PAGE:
Currently Reading: The Immortal Life of Henrietta Lacks. Based on the author’s curiousity about the ever-present HeLa cells in modern science, The Immortal Life of Henrietta Lacks explores the life and death, family and journey that Henrietta Lacks and her cells have taken. So far, the book is just as interesting and investigative as I was hoping for.

On the Bookshelf

Currently Reading: Looking for Alaska is about a socially awkward teen who moves to a boarding school and befriends his roommate Colonel, a boisterous, sexy and ultimately self-destructive young woman named Alaska and a shy Tatukami. They revolve around the energy that is Alaska and they’re pranksters, rule breakers and life-seizers.  The story is separated into two parts: before and after Alaska’s death. It is a poignant look at manic depression and the ways that teens deal with death. Last night I started in on the “after” section and Andy kept looking over at me making sure I was alright as I sobbed and read. It’s emotional for sure but highly recommended.

Currently Reading: It takes a bit of dedication to read Jonathon Safran Foer but Everything is Illuminated is one of my very favorites so I was glad my friend Rachael loaned me Extremely Loud and Incredibly Close. The proximity of September 11th in the story is almost suffocating so it’s unlike anything else I have ever read. So far, the book has reeled me right in with it’s tender main character but I’m currently lost in the craziness of the grandpa’s story. I’m sure I’ll get pulled back in.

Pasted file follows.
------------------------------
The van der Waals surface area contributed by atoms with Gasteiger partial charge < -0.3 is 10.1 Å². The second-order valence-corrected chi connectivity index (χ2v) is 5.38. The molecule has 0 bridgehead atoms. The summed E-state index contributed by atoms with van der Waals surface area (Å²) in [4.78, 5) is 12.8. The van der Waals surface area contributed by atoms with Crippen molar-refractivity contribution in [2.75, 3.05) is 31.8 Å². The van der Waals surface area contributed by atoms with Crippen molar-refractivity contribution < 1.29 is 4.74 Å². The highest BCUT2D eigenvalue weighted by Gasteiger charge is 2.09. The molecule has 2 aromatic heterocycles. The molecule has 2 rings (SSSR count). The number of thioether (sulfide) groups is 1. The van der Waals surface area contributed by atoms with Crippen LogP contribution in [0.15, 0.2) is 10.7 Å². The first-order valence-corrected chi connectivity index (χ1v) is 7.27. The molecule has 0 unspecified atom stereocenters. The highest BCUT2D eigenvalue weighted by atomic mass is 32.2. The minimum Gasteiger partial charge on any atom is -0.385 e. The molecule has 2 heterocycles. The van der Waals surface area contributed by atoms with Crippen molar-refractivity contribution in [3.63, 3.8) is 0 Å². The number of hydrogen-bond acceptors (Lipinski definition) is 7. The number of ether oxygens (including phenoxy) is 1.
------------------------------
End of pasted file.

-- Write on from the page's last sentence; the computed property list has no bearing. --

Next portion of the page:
To Read: North of Beautiful was a typical Amazon recommendation based on other things I’ve liked so I swung by the library to pick it up. It looks like it will be a story about misfits who find love and a bit of fun. Sold!

On the Bookshelf

Currently Reading: As someone who is now officially renting an apartment with a south facing balcony, I’m very interested in getting a little container garden growing. To that end, I recently bought a groupon for a gardening store and I’m reading Grow Great Grub by Gayle Trail. The writing is straightforward, if a bit lacking in explicit details, and her anecdotes are a hoot.

Currently Reading: Chains by Laurie Halse Anderson has been checked out from the PSU library for the last few months so it’s been on my to-read list for awhile. It’s a young adult book, but as already discussed on this blog, I could care less about that categorization. I checked it out today because I forgot my gym clothes at home and I wanted something to keep me occupied during my lunch break. So far, it’s pulled me straight down into a grimy and oppressive revolutionary war era America.